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Hurricane Ian : I Made It

To be where I am right now

Still feels quite crazy

I can't move through town without seeing anything the way it was. A force of nature ripped through my home town; it wasn't anything anyone could control; it was just nature.

And so we will rebuild.

I'm finally returning to work tomorrow and I'm

Grateful, but I'm a little overwhelmed with how much there is to jump into after a couple of weeks of being closed...

There hasn't been anything more trying than this hurricane. Every other time, I knew things were going to be okay; it wasn't my place to make calls as a child. And it's

Somewhat horrifying in a way that here you are, a halfway-grown adult, in an uncontrollable storm keeping your disabled family safe. Sealing every window leak, rushing things from the lanai to the front of the house as barricades, scrambling for more buckets to catch water from the ceiling

All the while, all noise has been cut off. Everything was silent but the storm. Wind, ramming against, in through, and between all structures, taking, moving, and ripping everything in its path.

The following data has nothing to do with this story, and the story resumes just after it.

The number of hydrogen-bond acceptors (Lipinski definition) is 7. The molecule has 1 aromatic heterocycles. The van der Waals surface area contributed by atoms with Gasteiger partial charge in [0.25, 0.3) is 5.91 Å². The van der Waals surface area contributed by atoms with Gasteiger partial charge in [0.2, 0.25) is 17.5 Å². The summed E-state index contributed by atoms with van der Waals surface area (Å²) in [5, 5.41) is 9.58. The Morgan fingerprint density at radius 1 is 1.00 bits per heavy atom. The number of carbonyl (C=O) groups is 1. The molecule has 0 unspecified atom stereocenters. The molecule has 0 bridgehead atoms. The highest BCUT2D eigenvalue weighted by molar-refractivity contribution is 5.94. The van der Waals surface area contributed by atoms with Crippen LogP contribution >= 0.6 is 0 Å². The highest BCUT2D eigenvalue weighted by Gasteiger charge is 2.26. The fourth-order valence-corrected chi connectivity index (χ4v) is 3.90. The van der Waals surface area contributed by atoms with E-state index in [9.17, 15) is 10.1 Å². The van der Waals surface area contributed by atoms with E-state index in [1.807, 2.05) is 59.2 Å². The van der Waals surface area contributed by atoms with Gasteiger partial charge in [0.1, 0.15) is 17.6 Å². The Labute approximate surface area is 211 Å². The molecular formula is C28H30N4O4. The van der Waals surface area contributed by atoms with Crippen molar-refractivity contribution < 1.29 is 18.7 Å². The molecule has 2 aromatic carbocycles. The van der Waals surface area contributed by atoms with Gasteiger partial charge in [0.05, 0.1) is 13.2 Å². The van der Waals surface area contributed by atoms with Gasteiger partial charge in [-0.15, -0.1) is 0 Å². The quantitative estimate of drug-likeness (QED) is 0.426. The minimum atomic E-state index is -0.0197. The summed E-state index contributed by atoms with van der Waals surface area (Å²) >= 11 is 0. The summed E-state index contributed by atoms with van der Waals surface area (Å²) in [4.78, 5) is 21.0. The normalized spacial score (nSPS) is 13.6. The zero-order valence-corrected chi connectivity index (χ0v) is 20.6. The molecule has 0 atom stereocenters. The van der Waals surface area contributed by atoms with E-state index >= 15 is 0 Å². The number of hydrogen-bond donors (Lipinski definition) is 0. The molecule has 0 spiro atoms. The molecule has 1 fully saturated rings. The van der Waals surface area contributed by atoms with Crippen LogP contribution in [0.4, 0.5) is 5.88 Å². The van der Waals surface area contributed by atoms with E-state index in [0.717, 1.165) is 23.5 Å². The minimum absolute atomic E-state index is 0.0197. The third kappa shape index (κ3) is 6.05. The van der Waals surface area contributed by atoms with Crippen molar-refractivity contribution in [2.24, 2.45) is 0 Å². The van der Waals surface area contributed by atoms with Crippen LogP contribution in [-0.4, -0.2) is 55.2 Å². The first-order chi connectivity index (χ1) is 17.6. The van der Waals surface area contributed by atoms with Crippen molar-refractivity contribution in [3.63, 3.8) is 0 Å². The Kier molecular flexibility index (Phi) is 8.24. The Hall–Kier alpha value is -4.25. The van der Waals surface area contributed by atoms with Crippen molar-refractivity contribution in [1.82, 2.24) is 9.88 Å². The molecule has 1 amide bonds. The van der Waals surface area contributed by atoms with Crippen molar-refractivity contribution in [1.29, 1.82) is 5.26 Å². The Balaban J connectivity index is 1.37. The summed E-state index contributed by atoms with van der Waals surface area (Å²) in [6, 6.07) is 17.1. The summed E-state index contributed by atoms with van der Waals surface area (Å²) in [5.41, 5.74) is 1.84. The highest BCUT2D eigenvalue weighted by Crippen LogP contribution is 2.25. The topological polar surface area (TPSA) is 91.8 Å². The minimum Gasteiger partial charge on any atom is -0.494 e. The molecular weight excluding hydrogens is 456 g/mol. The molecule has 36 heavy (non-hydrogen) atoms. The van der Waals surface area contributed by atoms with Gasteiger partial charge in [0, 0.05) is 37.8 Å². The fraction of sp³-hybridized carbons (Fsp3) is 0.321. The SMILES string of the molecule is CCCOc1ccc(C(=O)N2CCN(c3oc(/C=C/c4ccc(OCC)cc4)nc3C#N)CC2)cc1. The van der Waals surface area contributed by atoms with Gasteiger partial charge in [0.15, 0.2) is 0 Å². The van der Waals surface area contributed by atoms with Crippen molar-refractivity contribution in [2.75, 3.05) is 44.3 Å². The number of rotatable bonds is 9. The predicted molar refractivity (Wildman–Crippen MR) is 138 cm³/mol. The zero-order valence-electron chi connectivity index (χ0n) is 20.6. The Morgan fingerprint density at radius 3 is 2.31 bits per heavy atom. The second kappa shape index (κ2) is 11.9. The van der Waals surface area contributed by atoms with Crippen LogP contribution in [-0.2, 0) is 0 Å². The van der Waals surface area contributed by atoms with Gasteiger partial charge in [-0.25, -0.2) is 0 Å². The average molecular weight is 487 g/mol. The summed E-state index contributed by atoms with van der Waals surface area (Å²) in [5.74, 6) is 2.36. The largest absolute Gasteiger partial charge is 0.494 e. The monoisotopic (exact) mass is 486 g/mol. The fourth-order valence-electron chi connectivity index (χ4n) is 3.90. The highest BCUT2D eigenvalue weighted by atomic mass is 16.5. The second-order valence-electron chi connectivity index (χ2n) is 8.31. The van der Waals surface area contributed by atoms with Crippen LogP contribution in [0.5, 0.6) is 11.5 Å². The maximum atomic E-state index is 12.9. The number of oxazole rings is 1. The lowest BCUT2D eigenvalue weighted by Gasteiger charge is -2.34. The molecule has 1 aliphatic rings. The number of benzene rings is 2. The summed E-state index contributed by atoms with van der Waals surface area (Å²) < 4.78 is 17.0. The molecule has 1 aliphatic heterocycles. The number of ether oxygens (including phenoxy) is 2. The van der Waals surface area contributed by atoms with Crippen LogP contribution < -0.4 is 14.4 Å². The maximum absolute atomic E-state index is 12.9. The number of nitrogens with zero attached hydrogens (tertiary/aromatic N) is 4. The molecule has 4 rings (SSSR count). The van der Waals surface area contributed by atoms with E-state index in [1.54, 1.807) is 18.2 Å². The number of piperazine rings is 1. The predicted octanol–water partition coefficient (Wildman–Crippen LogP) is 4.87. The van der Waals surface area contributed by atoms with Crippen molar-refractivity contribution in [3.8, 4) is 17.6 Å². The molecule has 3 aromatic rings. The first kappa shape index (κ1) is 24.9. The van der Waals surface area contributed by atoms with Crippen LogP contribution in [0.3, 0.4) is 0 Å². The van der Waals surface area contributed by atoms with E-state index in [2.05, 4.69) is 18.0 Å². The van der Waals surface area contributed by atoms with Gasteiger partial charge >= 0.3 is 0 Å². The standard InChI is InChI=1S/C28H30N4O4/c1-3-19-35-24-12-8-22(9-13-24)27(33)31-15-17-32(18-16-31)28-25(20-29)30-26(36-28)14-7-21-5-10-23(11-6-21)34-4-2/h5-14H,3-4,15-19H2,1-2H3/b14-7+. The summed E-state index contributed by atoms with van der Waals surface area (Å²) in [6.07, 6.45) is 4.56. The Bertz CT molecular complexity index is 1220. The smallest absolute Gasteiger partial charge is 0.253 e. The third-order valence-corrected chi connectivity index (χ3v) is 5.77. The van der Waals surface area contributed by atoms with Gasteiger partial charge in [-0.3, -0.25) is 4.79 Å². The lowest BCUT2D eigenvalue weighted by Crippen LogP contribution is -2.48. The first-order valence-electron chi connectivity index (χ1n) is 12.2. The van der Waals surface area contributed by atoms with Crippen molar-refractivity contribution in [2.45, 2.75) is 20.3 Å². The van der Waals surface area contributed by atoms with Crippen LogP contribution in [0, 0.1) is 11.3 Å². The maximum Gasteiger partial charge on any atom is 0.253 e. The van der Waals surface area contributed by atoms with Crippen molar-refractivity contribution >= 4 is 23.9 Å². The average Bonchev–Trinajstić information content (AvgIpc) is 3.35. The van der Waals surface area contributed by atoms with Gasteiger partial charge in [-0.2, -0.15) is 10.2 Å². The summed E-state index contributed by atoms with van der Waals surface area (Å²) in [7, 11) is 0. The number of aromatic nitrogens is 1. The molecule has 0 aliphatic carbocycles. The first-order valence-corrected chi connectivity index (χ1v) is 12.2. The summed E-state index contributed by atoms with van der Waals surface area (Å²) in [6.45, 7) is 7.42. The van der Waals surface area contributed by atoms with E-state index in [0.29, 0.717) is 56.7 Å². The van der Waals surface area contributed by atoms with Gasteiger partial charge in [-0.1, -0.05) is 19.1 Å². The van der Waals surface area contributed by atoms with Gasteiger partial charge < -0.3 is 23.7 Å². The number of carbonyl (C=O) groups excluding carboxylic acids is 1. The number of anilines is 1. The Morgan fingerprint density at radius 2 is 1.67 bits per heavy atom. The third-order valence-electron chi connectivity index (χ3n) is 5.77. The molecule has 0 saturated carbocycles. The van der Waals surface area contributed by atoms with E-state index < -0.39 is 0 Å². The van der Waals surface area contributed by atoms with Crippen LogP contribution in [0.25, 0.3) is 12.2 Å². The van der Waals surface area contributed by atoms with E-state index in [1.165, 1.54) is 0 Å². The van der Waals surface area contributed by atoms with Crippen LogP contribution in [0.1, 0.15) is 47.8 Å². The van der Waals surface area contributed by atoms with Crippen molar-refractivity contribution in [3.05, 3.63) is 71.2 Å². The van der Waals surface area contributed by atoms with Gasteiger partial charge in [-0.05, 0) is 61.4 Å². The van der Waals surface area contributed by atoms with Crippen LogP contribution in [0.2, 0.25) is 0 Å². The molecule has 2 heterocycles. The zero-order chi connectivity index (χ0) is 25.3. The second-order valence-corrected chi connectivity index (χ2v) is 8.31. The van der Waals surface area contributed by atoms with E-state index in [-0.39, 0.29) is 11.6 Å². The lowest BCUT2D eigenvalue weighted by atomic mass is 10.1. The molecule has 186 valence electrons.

They said wind speeds reached 140 mph

Everything that had been said

Every piece of information you could have accessed


Everything cut off in an instant.

And now you're on your own. You have your mind. You have your body. You have your life. And you need to use it and move it to protect everyone in your family.

It's hard explaining to your grandpa with dementia what is going on; the feeling of being powerless is commanding you to do something, anything, to make sure something is done. In his shoes, he couldn't handle or understand that his house was being ripped apart shingle by shingle, there is no thought of prayer to help, only to scream for what to be done, what you think can be done.